Ice-phobic and durable coatings for the aerospace and energy sectors (ICELIP)


Icing represents a complex and expensive problem in different industrial and energy applications -- aircraft, wind turbines, power lines -- causing incidents and severe accidents. The main mitigation methods rely on mechanical breaking of the ice, electrical heating, and de-icing chemicals. These are expensive, inefficient, unreliable, and environmentally harmful.

The aim of the ICELIP project is to develop a passive ice-repellent coating which also provides adequate durability for aircraft applications. This will have impacts not only in aviation, but also in other sectors (other transport: rail, maritime, automotive, and energy: wind turbines, power lines). The main benefits include: increased safety by 4%, more environmentally friendly products (avoiding discharge of 100 million litres of de-icing fluids and cutting emissions of 80million tonnes of CO2 by reducing aircraft weight and, thus, fuel consumption), more cost-efficient products (saving £7bn/year in fuel), and improved energy efficiency (e.g. increasing wind energy production by 20%).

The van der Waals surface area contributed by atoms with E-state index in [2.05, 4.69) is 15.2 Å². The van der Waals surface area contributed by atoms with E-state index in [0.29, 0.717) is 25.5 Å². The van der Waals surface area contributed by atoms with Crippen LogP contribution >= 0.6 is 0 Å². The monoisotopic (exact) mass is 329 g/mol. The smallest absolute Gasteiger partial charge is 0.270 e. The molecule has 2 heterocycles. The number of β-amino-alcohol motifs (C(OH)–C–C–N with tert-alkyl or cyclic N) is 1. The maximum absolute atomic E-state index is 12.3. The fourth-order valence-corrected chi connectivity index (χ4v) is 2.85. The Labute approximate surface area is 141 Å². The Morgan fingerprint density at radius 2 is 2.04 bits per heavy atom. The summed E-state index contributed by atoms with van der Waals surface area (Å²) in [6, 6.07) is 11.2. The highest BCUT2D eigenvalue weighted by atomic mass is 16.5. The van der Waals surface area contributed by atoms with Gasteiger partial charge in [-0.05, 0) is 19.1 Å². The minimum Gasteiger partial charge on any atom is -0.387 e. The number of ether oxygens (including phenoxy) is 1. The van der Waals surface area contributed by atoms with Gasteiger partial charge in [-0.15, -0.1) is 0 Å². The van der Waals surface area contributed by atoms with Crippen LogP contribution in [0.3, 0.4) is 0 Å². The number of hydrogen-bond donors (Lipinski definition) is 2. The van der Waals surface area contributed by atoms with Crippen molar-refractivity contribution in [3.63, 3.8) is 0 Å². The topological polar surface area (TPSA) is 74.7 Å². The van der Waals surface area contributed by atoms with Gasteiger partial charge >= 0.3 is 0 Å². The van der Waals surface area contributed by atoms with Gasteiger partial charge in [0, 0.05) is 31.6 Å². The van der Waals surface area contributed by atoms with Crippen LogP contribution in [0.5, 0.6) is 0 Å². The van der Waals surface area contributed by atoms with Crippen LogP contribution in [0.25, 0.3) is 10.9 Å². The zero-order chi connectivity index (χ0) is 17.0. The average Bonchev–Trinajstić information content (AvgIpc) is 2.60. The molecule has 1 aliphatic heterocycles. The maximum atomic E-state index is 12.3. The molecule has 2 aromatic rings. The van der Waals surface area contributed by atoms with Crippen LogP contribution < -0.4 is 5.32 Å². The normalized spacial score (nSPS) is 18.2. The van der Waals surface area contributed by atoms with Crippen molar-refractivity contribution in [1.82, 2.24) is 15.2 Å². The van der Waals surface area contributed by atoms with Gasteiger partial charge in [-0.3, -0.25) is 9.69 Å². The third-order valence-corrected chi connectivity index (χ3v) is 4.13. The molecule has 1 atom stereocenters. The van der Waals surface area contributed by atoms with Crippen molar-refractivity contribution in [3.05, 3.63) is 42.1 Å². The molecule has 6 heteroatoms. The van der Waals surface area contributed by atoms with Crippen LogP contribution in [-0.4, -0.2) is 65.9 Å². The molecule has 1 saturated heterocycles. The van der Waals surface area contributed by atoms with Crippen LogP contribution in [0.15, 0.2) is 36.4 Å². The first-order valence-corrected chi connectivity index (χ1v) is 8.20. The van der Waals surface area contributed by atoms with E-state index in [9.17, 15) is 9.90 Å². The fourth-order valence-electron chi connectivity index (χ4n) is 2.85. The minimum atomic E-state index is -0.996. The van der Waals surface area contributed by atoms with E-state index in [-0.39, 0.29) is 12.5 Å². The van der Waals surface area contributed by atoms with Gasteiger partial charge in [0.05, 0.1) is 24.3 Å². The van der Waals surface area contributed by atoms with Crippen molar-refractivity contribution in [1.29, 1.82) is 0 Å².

The ICELIP project is based on previous R&D work of part of the consortium, focused on the development of an ice-repellent coating comprising nano-additives incorporated in a standard aerospace clear coat. The coating system showed an outstanding combination of ice-repellency and durability (TRL 3-4) which will need further development and testing in order to be suitable for the aerospace market.

Lead Participant

Project Cost

Grant Offer

CAV Advanced Technologies Limited, Newcastle Upon Tyne £201,330 £ 120,798


Twi Limited, Cambridge £224,878 £ 224,878
Promethean Particles Limited, Nottingham £227,129 £ 158,990
London South Bank University, United Kingdom £186,410 £ 186,410
Opus Materials Technologies Ltd., YORK £242,932 £ 170,052
Innvotek Ltd £216,234 £ 151,364
BAE Systems (Operations) Limited, Farnborough, United Kingdom £71,157 £ 35,578


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